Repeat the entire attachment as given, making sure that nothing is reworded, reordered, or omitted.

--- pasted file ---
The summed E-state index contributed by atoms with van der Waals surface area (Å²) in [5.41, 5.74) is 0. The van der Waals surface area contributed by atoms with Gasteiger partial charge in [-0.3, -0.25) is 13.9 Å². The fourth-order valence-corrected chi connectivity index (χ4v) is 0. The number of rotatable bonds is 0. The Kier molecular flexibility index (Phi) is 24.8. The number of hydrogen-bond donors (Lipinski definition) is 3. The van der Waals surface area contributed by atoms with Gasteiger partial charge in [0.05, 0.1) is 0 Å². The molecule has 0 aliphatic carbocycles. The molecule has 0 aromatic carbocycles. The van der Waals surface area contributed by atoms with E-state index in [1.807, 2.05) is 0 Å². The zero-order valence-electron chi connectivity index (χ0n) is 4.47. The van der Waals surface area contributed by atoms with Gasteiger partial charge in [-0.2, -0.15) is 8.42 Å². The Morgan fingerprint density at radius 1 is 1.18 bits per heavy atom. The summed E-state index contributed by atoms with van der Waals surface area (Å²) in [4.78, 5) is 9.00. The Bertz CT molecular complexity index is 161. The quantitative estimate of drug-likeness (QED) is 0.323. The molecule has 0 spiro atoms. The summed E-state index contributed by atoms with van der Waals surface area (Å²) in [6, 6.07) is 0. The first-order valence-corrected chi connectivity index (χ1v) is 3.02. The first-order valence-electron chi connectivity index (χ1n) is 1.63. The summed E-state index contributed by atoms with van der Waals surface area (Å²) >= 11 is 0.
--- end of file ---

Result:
The summed E-state index contributed by atoms with van der Waals surface area (Å²) in [5.41, 5.74) is 0. The van der Waals surface area contributed by atoms with Gasteiger partial charge in [-0.3, -0.25) is 13.9 Å². The fourth-order valence-corrected chi connectivity index (χ4v) is 0. The number of rotatable bonds is 0. The Kier molecular flexibility index (Phi) is 24.8. The number of hydrogen-bond donors (Lipinski definition) is 3. The van der Waals surface area contributed by atoms with Gasteiger partial charge in [0.05, 0.1) is 0 Å². The molecule has 0 aliphatic carbocycles. The molecule has 0 aromatic carbocycles. The van der Waals surface area contributed by atoms with E-state index in [1.807, 2.05) is 0 Å². The zero-order valence-electron chi connectivity index (χ0n) is 4.47. The van der Waals surface area contributed by atoms with Gasteiger partial charge in [-0.2, -0.15) is 8.42 Å². The Morgan fingerprint density at radius 1 is 1.18 bits per heavy atom. The summed E-state index contributed by atoms with van der Waals surface area (Å²) in [4.78, 5) is 9.00. The Bertz CT molecular complexity index is 161. The quantitative estimate of drug-likeness (QED) is 0.323. The molecule has 0 spiro atoms. The summed E-state index contributed by atoms with van der Waals surface area (Å²) in [6, 6.07) is 0. The first-order valence-corrected chi connectivity index (χ1v) is 3.02. The first-order valence-electron chi connectivity index (χ1n) is 1.63. The summed E-state index contributed by atoms with van der Waals surface area (Å²) >= 11 is 0.